D O C U M E N T 2 9 O P T I C A L E X P E R I M E N T 5 3
changing function of s; , however, generally is a rapidly chang-
ing function of s. So therefore assumes oscillates rapidly back and forth with
variable s between values of differing sign and equal amount in such a way that the
portions of the integrals yielded by finite parts of the curve virtually cancel out. An
exception is only made for those locations on the curve for which the starting point
being considered, , vanishes (the deflection being neglected) . If such exist,
then the starting point is illuminated, otherwise it is dark. This condition gives us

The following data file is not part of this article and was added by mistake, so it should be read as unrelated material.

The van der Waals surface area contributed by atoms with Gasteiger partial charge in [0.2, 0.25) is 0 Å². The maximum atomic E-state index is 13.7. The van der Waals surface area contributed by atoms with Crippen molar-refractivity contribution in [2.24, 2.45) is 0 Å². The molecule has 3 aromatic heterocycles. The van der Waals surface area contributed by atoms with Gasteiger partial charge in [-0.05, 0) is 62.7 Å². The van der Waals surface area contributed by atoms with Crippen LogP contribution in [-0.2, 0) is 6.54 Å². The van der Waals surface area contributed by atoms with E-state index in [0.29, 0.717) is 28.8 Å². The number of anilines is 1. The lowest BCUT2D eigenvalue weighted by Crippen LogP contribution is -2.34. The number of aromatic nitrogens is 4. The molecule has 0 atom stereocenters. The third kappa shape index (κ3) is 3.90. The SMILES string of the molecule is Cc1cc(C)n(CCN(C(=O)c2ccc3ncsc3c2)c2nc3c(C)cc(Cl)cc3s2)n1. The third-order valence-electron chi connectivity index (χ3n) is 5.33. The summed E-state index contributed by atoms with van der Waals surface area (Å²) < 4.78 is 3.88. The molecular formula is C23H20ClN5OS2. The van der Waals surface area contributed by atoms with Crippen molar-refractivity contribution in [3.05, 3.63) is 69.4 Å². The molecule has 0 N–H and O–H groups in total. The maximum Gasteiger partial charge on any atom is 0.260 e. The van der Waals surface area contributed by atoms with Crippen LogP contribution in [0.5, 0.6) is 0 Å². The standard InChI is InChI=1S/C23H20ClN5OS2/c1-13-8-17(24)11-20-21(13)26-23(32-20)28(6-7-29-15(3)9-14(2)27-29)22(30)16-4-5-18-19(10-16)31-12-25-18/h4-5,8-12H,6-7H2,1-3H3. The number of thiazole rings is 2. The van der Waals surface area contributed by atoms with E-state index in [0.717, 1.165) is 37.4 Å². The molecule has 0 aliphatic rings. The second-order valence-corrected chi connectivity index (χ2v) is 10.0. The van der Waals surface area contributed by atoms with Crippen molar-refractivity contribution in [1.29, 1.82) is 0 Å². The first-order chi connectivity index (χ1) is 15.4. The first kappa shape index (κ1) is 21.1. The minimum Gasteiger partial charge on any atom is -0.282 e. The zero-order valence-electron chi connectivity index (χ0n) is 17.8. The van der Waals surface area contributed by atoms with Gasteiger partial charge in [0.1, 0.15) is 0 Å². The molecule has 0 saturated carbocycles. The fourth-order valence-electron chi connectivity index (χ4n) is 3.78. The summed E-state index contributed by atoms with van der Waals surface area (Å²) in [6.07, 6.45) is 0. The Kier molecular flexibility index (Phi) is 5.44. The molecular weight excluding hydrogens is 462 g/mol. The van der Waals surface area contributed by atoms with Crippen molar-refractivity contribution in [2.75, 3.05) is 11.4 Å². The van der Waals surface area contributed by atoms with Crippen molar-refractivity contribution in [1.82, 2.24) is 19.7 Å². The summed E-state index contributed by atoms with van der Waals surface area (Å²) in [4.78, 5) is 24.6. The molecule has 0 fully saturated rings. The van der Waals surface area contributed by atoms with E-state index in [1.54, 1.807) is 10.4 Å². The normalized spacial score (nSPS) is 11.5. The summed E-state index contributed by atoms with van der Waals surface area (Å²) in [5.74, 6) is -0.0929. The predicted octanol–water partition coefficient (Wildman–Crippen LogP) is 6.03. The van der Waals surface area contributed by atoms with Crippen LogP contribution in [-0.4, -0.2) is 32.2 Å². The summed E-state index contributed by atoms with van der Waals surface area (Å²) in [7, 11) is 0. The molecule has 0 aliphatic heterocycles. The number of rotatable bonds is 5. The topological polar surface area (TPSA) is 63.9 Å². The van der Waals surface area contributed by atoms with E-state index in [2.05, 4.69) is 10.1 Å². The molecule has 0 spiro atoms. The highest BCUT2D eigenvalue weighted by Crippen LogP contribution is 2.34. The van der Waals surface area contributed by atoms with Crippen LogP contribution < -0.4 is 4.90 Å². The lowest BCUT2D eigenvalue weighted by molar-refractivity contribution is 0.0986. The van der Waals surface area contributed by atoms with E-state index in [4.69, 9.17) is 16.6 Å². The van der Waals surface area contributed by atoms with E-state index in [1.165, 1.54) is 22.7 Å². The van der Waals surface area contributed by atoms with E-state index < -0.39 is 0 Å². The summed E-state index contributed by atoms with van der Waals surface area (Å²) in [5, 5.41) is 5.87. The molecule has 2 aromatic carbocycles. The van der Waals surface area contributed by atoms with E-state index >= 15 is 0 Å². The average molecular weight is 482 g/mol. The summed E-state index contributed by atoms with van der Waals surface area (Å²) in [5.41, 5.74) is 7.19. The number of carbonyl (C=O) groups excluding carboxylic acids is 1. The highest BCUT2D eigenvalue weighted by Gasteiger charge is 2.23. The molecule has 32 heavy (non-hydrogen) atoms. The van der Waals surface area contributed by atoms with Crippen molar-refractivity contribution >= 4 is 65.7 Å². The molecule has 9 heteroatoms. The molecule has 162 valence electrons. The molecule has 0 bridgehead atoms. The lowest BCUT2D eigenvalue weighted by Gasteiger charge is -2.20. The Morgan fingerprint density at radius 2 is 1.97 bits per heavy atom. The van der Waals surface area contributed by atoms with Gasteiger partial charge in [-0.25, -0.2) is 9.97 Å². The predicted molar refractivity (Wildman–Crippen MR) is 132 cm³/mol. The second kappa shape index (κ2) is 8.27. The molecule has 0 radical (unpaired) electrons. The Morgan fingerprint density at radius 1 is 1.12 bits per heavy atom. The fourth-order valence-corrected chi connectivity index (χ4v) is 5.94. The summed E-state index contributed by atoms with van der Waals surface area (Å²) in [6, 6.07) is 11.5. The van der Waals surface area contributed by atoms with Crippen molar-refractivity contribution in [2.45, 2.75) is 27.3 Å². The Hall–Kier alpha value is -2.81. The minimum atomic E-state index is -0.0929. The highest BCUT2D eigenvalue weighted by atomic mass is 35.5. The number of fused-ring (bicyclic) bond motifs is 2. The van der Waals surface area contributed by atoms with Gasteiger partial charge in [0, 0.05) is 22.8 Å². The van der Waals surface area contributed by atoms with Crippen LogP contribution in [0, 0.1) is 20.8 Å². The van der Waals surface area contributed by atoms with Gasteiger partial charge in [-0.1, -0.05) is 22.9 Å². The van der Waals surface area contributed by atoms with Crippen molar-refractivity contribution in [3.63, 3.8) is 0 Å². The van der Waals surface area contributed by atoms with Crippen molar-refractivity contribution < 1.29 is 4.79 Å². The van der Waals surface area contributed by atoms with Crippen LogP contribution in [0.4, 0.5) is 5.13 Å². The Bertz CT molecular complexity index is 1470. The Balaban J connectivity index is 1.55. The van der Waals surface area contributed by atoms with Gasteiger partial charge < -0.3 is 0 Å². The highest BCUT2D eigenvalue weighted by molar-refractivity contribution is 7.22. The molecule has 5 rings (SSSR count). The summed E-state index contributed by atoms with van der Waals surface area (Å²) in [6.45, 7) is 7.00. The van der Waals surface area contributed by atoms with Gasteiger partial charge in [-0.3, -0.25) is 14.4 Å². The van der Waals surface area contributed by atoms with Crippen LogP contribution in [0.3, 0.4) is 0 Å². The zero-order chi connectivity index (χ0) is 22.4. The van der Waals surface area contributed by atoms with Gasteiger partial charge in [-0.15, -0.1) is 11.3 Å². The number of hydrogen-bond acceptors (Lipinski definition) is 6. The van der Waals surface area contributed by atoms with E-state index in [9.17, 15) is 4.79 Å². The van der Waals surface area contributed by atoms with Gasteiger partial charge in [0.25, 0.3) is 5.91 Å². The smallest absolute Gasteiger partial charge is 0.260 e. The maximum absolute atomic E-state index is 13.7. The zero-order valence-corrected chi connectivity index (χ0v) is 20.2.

the path of the ray, neglecting the deflection.
For all the following considerations the curve is henceforth a straight line that
extends between and on the abscissa. In this case, one must set
for r, developing up to terms of second order in ,
, . . . (7)
where is set. Our fundamental condition for the illumination of the
starting point then always states that for the starting point and a quantity for
between b and + b the condition
. . . (8)
should be satisfied.
[This page is missing.]
[This page is missing.]
Equation (8a) yields
[16]
If by the same considerations as in the dispersion-free case one again sets
,[17]
then one gets
. . . (13)
ω t
r
V
--- α H =
e–jH
∂H
∂s
-------
ξ b –= ξ + b =
ξ
r r0
x
r0
----ξ
1y2
2r03
------ξ2
- - + =
r0 x2 y2 +=
ξ
∂H
∂ξ
------- 0 =
[p. 8]
[p. 9]
[p. 10]
γ t
r0
V0
----- -–
ω0
c
------ ν0dωγ
dn
------ - n0----
x
r0
0 =
t
r0
V0
----- - 0 =
x r0 2--------
1
ndω
-
dn
=
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